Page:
Some of the world’s greatest artworks are based on a neutral palette—think Modigliani’s Jeanne Hébuterne Wearing a Straw Hat, Whistler’s Arrangement in Grey and Black: The Artist’s Mother (aka, Whistler’s Mother), and Picasso’s Guernica. So if time-honored masterpieces can be created with basic browns, blacks, grays, and ivories, you can draw a captivating picture on your floor using the same approach.
For this ultramodern look—in the Hudson Valley home of Kathleen Triem and Peter Franck, sustainable-design masterminds and founding partners of the Ghent, New York–based FT Architecture —we kept everything simple and streamlined. We started with a wool hooked rug in a pattern reminiscent of old-world tin ceiling tiles , and added the substantial, solid white oak Genevieve Chair (e-mail firstname.lastname@example.org for purchasing information). The soft geometric pattern of the rug and the sensual curves of the chair play beautifully against the angular, interlocking blocks of the wall sculpture, Katrina #1, by Brooklyn artist John Powers . Limiting the space to just a few eye-catching items means that every piece gets due attention, and the overall effect is approachable elegance.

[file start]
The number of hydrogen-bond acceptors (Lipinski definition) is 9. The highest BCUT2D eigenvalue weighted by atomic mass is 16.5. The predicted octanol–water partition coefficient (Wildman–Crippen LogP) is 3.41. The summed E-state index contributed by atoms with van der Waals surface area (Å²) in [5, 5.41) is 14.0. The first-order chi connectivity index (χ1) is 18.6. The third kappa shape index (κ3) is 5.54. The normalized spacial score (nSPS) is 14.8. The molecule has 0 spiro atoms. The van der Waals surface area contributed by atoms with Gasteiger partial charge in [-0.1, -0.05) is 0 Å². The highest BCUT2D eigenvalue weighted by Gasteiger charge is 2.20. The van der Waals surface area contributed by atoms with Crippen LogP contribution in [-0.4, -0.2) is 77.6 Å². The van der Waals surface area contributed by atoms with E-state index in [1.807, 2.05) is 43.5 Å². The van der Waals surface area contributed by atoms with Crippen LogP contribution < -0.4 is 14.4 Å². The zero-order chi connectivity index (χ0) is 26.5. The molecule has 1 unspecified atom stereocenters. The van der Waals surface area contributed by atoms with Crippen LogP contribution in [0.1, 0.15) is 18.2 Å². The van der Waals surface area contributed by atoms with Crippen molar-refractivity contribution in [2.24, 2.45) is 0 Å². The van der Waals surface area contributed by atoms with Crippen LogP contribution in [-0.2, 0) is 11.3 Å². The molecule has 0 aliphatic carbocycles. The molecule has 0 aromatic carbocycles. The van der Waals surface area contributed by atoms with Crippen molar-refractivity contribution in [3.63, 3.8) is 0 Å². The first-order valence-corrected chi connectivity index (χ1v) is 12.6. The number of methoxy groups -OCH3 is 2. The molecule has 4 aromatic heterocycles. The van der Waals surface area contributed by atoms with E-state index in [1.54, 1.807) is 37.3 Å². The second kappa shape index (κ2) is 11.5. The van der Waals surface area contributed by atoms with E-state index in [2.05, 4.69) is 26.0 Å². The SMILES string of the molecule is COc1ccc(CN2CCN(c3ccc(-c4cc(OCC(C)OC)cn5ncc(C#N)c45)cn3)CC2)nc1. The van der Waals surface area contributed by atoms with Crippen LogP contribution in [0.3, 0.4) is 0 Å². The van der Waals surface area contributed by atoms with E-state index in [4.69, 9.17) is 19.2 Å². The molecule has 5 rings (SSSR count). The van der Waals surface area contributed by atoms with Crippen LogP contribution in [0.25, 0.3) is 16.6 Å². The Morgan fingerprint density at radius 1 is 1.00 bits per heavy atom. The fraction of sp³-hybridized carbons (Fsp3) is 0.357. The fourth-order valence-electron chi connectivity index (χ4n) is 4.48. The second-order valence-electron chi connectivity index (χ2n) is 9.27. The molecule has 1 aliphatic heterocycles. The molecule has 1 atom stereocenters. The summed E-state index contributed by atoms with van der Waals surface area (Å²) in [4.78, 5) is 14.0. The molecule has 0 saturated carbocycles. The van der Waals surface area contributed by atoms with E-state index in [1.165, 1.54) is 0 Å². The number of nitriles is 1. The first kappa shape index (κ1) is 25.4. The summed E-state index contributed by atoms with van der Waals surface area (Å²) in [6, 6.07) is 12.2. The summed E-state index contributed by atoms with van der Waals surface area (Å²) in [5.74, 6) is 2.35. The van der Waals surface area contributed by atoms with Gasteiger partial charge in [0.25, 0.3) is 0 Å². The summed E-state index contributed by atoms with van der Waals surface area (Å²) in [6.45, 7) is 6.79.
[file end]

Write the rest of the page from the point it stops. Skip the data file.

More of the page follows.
John Powers’s geometric sculptures, installations, drawings, and paintings reference fine art, pop culture, and his own obsessively imagined, completely fantastical worlds. His work has been shown at PS1, Exit Art, the Kohler Arts Center, Caren Golden, Art Omi, the Swiss Institute, CUE Arts Foundation, Grand Arts, the Black & White Gallery, and the Brooklyn Museum.